Crispy Gamer

Jones's Vision Quest for GOTY Day 2: Uncharted 2



Uncharted 2.

Gets off to a decent start. I like the whole train-falling-off-a-cliff sequence. (Though I didn't enjoy it as much the second time I had to play through it, or at least part of it, later in the game.) The first cut scene introducing Chloe--ah, Chloe--and that dick-bag English guy is well written and well acted. By why is Nathan all down on his luck, sitting in a bar, unshaven at midday at the start of the game? What happened to him in the ensuing years between the first and second game? Did I miss something?

And the scene when Chloe comes to Nathan's room and we learn that they were former LUV-VAHS? Good stuff. When she takes his hands and puts them on her ass? ZZZZtt. Electric. I don't think there has ever been a more convincing couple in gaming, has there? The history between the two is credible. Man. It makes the love story between Starkiller and Juno Eclipse in The Force Unleashed look like kid's stuff. Which it was.

The game goes soft for awhile during the Turkish museum sequence. The stealth gameplay is introduced here, but it's so poorly implemented that I wish Naughty Dog would have cut it from the game. They basically ditch it for the remainder of the game, so I'm guessing they were aware of how crappy it is.

Then all I remember is a bunch of betrayals. Is Chloe good or bad, or a little of both? It's a compelling question to ponder.

There are also a bunch of scenes lifted straight from Tomb Raider (which lifted it straight from Indiana Jones) of Nathan doing a lot of work--solving puzzles, scaling this or that, looking at his little moleskin notebook (SELECT button), etc. only to have the bad guys show up at the moment all the work is finished and to snatch away whatever map or relic or treasure he has found. I'LL BE TAKING THAT, MR. DRAKE. MUA HA HA H AAHAA. That's it--I am henceforth calling for a moratorium on this kind of scene in all movies and videogames until further notice.

Then there is that awesome helicopter battle and the collapsing building. Wasn't that something? Man, I thought I was done fighting helicopters. I mean, seriously, I have destroyed thousands of helicopters over the years. Me: 1,000. Helicopters: 0. What could be more cliched than a helicopter boss fight at this point? The answer: Nothing. But Naughty Dog said, You know, fuck that, we're going to do a helicopter boss fight, but this one will be so good, you will forget all of the other helicopter boss fights you've ever fought.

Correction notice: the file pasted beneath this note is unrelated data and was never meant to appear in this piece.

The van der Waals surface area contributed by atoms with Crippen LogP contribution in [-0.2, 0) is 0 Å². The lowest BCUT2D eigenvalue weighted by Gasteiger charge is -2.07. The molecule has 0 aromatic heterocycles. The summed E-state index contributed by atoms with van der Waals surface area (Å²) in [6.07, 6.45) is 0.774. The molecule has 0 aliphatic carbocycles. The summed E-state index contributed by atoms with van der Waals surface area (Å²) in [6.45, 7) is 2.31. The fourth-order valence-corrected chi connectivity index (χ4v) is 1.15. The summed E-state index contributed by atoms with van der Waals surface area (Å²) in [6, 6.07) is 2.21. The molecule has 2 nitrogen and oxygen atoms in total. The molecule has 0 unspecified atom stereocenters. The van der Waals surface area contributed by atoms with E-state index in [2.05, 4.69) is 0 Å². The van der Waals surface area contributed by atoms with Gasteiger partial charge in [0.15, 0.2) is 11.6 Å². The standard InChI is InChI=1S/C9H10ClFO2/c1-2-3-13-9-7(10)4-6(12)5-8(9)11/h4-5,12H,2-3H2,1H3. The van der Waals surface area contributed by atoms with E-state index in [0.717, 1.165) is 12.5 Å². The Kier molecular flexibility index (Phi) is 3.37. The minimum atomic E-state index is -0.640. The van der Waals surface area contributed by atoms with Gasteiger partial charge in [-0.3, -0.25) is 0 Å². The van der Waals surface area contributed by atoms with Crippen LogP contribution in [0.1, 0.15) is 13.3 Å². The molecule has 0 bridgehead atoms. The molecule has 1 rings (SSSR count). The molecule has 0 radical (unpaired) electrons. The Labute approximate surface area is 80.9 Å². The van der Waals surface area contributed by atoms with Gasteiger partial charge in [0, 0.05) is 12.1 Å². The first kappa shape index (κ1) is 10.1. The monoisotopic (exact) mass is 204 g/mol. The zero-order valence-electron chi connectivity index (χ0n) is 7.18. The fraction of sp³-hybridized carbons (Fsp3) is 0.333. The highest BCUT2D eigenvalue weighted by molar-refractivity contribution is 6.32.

They were right. I have helicopter boss fight amnesia now.

After that, there was a great level on a train. And about 20 more betrayals. And more time spent pondering whether Chloe is good/bad/both.

And then Elena shows up! WHUT! And then Elena's camera man gets shot, and Chloe is all like LEAVE HIM BEHIND, and Nathan and Elena are all like NO CHLOE, YOU BIG CROTCH, WE HAVE TO DO WHAT IS RIGHT AND HAUL HIM OUT OF HERE.

This is when I decided that Chloe and I would have the kind of relationship where she treated me really poorly--cheating on me, never calling, making me dinner, tricking me into thinking she has multiple birthdays each year, etc.--but I still wouldn't leave her. I wouldn't.

Anyway, enough about me and Chloe. (OK, I have one more Chloe thing to say, but I'll save it for later.)

I think it's telling that I remember the cut scenes and bits of dialogues--the moments--from the game, but that I generally don't remember the combat. There is a lot of hiding, and shooting, and ducking, and reloading. There is usually one or two guys with riot shields who must be exploded IMMEDIATELY with a grenade. (Never run out of grenades, because you will always need to have one on the back burner in case a riot shield guy shows up.)

Then there are these annoying blue native-types who attack in pairs and take about a million years to kill.

Then Elena gets blown up by the dick-bag English guy, but she doesn't die, and Chloe helps haul her to safety. But then Elena lives, even though she does not get proper medical care, but has her wounds treated in a dirty Tibetan village hut. She limps for a bit after she heals, but her clothes are magically no longer torn or stained with blood.

Then Chloe finally does one self-less thing, when she realizes that Nathan loves Elena, and she excuses herself from the game, and from Nathan's life. (This is my final Chloe statement of this post.) This is when she delivers the year's best line in videogames. "Admit it," she says as she walks away, "you're going to miss this ass."

And that's it!

There's some multiplayer, which I suppose adds overall value. It's good multiplayer, but I have no interest in ever playing it again, and in six months, I doubt if anyone else will, either.

All told, I think this is the populist choice for game of the year. I think mainstream gamers would probably get more from this game than they would from Batman (too esoteric) or Assassin's (too intimidating). But that doesn't mean it's my choice.

Uncharted 2 provides plenty of drama, but it does so through its writing and acting; not through its gameplay. Strip out the writing and acting and what you're left with is a fairly banal third-person shooter that features a decent boss battle or two. And I don't think great writing and acting is the stuff that game of the year winners are made of.

One more thing: A friend of mine who works as developer also recently played through the game--he enjoyed it--but he kept remarking on the fact that it reminded him of the old Dragon's Lair game. His point: Uncharted 2 presents a world that you only marginally participate in.

And I don't think he's wrong about that.